IPC Designers Council San Diego Chapter Meeting: Flex Focus Fills the House
I recently attended the January meeting of the San Diego chapter of the IPC Designers Council. The meeting was hosted by the PCB design bureau San Diego PCB, and featured guest speaker John Stine, VP of Operations for Summit Interconnect, Anaheim.
Stine’s presentation focused on flex and rigid-flex DFM, and he offered a variety of helpful design tips to the full house of 30-40 designers in attendance. Stine encouraged designers to always keep in mind the common pitfalls of flex design that arise out of dealing with these types of malleable circuits.
Prior to the talk, San Diego PCB founder Mike Creeden encouraged designers to take advantage of the upcoming CID and CID+ courses that will be offered during IPC APEX EXPO in February. Creeden, a veteran IPC-certified trainer and Designer Council Executive Board member, has opened the doors of the facility as a training location during IPC APEX EXPO. San Diego PCB recently merged with the EMS company Milwaukee Electronics.
After the meeting concluded, I had the chance to interview San Diego Chapter President Bob Griffith and discuss the chapter’s history.
Judy Warner: Bob, will you tell us about the San Diego IPC Designers council and how you got involved and eventually became president?
Bob Griffith: Our official name is San Diego IPC Designer’s Council, or SDDC for short. I had been a member of SDDC off and on over the early years of the chapter, mainly to get my book discount from IPC back then. In 2004, I left San Diego to work for Intel and after three years I got homesick and returned to San Diego.
After my return, I got involved with SDDC, but it was different this time. The president was an old friend of mine, Leslie Gomez, who had saved my rear once on a design back in my distant past. Leslie and I started helping each other again with designs, and after I got my CID+ Leslie talked me into running for president. She had been the president for over eight years and was ready pass the gavel. I have held the office since October 2008. Leslie has remained with the board as Past President ever since.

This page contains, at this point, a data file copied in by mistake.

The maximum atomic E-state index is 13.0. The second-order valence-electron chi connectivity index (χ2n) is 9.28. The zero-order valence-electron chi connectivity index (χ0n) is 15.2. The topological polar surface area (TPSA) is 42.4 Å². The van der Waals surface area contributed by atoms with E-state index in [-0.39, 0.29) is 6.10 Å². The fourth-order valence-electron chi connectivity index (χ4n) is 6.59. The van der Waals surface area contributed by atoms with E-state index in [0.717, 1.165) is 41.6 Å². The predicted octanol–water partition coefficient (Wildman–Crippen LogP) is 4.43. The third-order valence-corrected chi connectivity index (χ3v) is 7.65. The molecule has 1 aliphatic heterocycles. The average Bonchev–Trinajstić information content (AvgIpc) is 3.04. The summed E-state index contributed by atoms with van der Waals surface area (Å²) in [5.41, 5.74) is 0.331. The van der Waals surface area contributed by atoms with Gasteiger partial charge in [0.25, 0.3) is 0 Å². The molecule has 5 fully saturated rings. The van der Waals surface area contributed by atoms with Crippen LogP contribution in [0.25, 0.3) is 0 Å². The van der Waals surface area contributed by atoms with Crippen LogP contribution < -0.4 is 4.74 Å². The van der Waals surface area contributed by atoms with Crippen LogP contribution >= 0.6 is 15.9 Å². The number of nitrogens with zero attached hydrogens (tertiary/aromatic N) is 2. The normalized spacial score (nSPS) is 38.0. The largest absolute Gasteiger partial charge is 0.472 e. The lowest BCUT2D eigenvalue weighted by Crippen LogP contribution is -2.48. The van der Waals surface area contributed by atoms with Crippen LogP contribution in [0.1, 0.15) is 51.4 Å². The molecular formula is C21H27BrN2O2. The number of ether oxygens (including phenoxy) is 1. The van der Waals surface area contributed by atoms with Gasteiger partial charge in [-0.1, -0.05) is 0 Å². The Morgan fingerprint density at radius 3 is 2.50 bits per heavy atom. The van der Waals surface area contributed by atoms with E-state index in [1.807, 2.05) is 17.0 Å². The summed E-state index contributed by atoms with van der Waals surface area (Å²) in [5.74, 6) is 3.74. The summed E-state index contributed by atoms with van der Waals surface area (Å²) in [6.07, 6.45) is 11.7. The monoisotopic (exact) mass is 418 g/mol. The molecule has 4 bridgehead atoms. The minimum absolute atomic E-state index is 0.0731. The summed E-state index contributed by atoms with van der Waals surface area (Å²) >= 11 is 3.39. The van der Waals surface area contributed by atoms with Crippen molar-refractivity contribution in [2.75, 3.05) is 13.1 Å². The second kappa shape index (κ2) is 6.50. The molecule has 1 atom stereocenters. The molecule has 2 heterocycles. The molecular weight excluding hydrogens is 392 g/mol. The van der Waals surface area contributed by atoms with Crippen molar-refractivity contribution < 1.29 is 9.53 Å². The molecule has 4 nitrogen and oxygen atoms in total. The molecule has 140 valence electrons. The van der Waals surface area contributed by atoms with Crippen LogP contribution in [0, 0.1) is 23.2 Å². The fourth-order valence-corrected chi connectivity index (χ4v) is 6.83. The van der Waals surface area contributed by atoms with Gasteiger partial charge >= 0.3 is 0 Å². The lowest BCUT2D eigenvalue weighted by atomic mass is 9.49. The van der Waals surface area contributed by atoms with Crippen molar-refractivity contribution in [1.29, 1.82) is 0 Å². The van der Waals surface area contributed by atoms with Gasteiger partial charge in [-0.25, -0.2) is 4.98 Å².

The San Diego IPC Designer’s Council has been around for a while now, and we have had a lot of members come and go over the time. But, the chapter has held its own and I’m happy to say it is doing well. Back when IPC started the Designers Certification program, SDDC members came out in force to be the first ones certified and the chapter grew quickly. For the past few years, however, attendance has subsided, but attendance has remained steady. We set a calendar for the year and the current board of directors are the ones who make it all happen by providing topics that designers want to hear about and enable them to succeed in their jobs.
Warner: How often and where do you hold meetings?
Griffith: We hold a meeting about five or six times a year. We try to have one every other month or two until October and then we start again in late January. Our biggest meeting is always in May during the Del Mar Electronics Show, when we hold a two-hour symposium on opening day.
Warner: Do you have officers who help support the chapter?
Griffith: Yes, I have a great support staff, and it’s these people that make this all work. Our board members are as follows:
Our vice president is Ben Savage, CID, from NeoTech. Ben is the one who fills in for anybody in the group and helps with meeting setups and teardowns, from manning the booth at the electronic shows to picking up drinks for meetings. He also emcees some of our meeting from time to time.